I can remember the first time I heard an Aphex Twin song, and it would go onto become my favourite – a song that I would carry with me were I stranded on a desert island with only seven songs to occupy me for the rest of my life. In 1999, whilst groin deep in nu-metal and teenage insecurity, I saw ‘Windowlicker‘ on MTV. It was not love at first sight, but the briefest glimpse towards a new reality, a fast moving train passing through a station. This strange and bizarre record confused me at first, but enough to want to see and hear it again, and in 1999 it was his breakout hit. The stuttering beats, the ambient waves of sound and the constant clockwork groan of a distorted voice – I’d never heard anything like this before. And then there was the video. A disturbing satire on sexism in music videos (specifically rappers who filled their videos with women’s arses) taken to a logically terrfying extreme in which our impressive dancing bearded hero seduces and then transforms two statuesque women in the back of his limousine. All building up towards the breakdown, and the pig-tailed girl who gives us a cute little finger wave even as she slides towards our screens with a face out of a fairy tale by the Brothers Grimm.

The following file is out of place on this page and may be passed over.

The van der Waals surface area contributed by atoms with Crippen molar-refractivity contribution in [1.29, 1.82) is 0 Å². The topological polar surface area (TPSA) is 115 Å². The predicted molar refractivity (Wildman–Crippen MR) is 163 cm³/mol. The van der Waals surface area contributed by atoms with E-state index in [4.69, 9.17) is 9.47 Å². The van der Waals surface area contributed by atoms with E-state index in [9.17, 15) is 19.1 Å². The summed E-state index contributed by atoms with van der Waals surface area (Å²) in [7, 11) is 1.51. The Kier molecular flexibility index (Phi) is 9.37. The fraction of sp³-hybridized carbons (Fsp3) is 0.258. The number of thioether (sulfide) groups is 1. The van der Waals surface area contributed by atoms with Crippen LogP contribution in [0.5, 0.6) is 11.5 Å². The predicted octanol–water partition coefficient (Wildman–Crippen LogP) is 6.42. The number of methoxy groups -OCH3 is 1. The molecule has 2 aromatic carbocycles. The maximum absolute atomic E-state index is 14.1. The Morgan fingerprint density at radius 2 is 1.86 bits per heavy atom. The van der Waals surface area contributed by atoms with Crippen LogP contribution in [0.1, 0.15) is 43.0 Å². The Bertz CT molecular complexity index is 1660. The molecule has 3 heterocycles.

It all seemed so alternative, and that mattered when you were a teenager and wore ‘alternative’ as a proud label, like the ridiculous skater pants and the belt chains. But this felt to me like a real alternative – not a uniform group of men with issues, turntables and drop-d guitar tunings. This seemed to be beyond any black and white fight between the armies of the Normal and the Rockers. I searched Napster for his songs, flicked through the CDs at my local indepedent record store, buying up anything with his name on it. One night, very late and drunk, I watched a Banned Music Videos special on VH1 and was able to appreciate Come To Daddy in all it’s Cronenburgian violence. I didn’t sleep much that night.
Many people I’ve tried to introduce to Aphex Twin come away reeling, unimpressed. I don’t blame them. Others dismiss him as pretentious music for people trying to find meaning in what sometimes sounds like a pneumatic road drill trapped inside an iron lung. I don’t blame these people either, (although I would defend him on this; you should never dismiss an artist based on the people they pick up along the way.)